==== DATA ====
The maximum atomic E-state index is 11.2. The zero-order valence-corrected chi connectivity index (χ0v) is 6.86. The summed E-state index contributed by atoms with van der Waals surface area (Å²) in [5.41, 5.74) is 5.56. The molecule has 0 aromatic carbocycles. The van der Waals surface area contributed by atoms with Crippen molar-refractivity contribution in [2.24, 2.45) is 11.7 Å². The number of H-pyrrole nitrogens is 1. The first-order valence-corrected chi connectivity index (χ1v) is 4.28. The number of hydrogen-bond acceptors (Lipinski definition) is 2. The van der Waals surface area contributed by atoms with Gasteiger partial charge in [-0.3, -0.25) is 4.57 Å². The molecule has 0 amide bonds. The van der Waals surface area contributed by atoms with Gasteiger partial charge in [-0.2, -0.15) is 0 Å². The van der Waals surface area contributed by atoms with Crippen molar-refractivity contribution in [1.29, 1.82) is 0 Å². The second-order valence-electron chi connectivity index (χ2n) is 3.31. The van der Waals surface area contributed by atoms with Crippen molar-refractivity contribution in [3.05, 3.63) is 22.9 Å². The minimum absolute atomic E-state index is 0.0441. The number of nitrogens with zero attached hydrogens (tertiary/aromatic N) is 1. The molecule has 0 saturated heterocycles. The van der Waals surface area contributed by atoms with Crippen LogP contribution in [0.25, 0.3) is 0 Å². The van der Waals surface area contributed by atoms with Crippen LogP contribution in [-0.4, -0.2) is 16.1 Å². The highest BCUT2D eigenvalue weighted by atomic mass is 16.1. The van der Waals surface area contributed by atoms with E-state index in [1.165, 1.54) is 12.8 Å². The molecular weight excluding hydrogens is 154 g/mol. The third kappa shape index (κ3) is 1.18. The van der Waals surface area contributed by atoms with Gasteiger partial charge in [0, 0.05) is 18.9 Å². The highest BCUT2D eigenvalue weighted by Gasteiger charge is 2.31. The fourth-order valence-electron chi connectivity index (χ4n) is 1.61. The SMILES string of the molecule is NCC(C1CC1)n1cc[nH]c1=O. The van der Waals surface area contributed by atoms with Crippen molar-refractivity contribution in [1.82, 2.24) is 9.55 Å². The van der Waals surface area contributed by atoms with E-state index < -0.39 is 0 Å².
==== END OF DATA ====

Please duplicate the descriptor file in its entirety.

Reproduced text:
The maximum atomic E-state index is 11.2. The zero-order valence-corrected chi connectivity index (χ0v) is 6.86. The summed E-state index contributed by atoms with van der Waals surface area (Å²) in [5.41, 5.74) is 5.56. The molecule has 0 aromatic carbocycles. The van der Waals surface area contributed by atoms with Crippen molar-refractivity contribution in [2.24, 2.45) is 11.7 Å². The number of H-pyrrole nitrogens is 1. The first-order valence-corrected chi connectivity index (χ1v) is 4.28. The number of hydrogen-bond acceptors (Lipinski definition) is 2. The van der Waals surface area contributed by atoms with Gasteiger partial charge in [-0.3, -0.25) is 4.57 Å². The molecule has 0 amide bonds. The van der Waals surface area contributed by atoms with Gasteiger partial charge in [-0.2, -0.15) is 0 Å². The van der Waals surface area contributed by atoms with Crippen molar-refractivity contribution in [1.29, 1.82) is 0 Å². The second-order valence-electron chi connectivity index (χ2n) is 3.31. The van der Waals surface area contributed by atoms with Crippen molar-refractivity contribution in [3.05, 3.63) is 22.9 Å². The minimum absolute atomic E-state index is 0.0441. The number of nitrogens with zero attached hydrogens (tertiary/aromatic N) is 1. The molecule has 0 saturated heterocycles. The van der Waals surface area contributed by atoms with Crippen LogP contribution in [0.25, 0.3) is 0 Å². The van der Waals surface area contributed by atoms with Crippen LogP contribution in [-0.4, -0.2) is 16.1 Å². The highest BCUT2D eigenvalue weighted by atomic mass is 16.1. The van der Waals surface area contributed by atoms with E-state index in [1.165, 1.54) is 12.8 Å². The molecular weight excluding hydrogens is 154 g/mol. The third kappa shape index (κ3) is 1.18. The van der Waals surface area contributed by atoms with Gasteiger partial charge in [0, 0.05) is 18.9 Å². The highest BCUT2D eigenvalue weighted by Gasteiger charge is 2.31. The fourth-order valence-electron chi connectivity index (χ4n) is 1.61. The SMILES string of the molecule is NCC(C1CC1)n1cc[nH]c1=O. The van der Waals surface area contributed by atoms with Crippen molar-refractivity contribution in [1.82, 2.24) is 9.55 Å². The van der Waals surface area contributed by atoms with E-state index < -0.39 is 0 Å².